The Austin Chronicle recently published this article about Houston/Pearland group The Judy’s, who plan to reunite for a show during SXSW at the Austin Music Awards on March 12.
Here’s more info:
For those too young to remember, the Pearland-based trio was a pivotal part of Austin’s original punk scene, forging its own genre between minimal New Wave and post-punk Dadaism.
“That’s where it all started for me,” recalls frontman David Bean. “I was in a high school summer program [in Austin] in 1979, put on by the National Science Foundation, and I snuck into Raul’s. That was the first time I realized I could play in clubs and be part of a scene.”
The Judy’s performed a private benefit party in 2004, but other than that the group hadn’t played together since the Raul’s reunion at Liberty Lunch, 10 years before. The Judy’s recently recorded a new song together, a commissioned theme for Japanese animé series Sgt. Frog, while Wasted Talent Records reissued expanded editions of the trio’s first two albums, 1981’s Washarama and 1985’s Moo.
A personal story about The Judy’s:
When I was a sophomore in high school, The Judy’s were playing Fort Worth and a couple of my friends and I skipped out of classes to go see them at TCU. One friend had to go cash his check from mowing lawns and on the way, some guys started screwing with us by stopping quick in front of us and flipping us off, etc. As it turned out, our friend in the passenger seat was flipping them off back and it pissed the guys off. We were total suburban kids (before I even knew what a freggin’ suburb was) and I personally had never been in a fight and rarely in that part of town.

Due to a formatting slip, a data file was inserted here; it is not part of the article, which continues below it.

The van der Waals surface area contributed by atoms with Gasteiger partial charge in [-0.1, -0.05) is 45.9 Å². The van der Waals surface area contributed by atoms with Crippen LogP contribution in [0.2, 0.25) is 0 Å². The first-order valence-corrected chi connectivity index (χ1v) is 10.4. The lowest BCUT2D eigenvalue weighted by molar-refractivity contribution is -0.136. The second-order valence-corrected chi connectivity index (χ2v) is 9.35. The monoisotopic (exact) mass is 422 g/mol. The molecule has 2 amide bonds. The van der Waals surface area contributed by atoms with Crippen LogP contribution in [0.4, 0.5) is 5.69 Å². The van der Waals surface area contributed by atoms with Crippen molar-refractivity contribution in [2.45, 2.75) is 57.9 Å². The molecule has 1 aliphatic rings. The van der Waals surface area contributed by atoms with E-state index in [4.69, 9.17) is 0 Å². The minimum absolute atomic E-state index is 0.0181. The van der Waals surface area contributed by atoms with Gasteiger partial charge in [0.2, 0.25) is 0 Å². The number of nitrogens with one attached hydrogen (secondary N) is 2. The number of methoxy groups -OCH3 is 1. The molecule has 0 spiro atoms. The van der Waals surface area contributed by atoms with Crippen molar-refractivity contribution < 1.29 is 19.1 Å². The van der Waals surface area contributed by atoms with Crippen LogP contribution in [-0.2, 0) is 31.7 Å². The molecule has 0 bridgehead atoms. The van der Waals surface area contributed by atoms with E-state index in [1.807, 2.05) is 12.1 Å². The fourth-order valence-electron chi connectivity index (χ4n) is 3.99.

Anyway, we tried to outrun them once we figured out they wanted to fight. They caught us at a light, jumped out, and hit both of my friends, breaking the driver’s sunglasses into the flesh around his eyes (which bled like you’d imagine it would). Needless to say, we didn’t make it to see The Judy’s–and got popped by all of our parents for skipping school. Every time I hear The Judy’s or listen to “Moo,” I have relatively fond memories. If you have never heard “Grass Is Greener” I suggest checking it out–it’s a pretty funny song (“Johnny is a boy / who wants to be a girl…”).
Tickets for the Austin Music Awards are $15 at Austin’s Waterloo Records (or $20 at the door). More information on this very original Texas band, including how to order the reissued albums, can be found at www.wastedtalentrecords.com. Houstonist music editor Eric Wilson posted a great interview with Jeff Walton of The Judy’s here.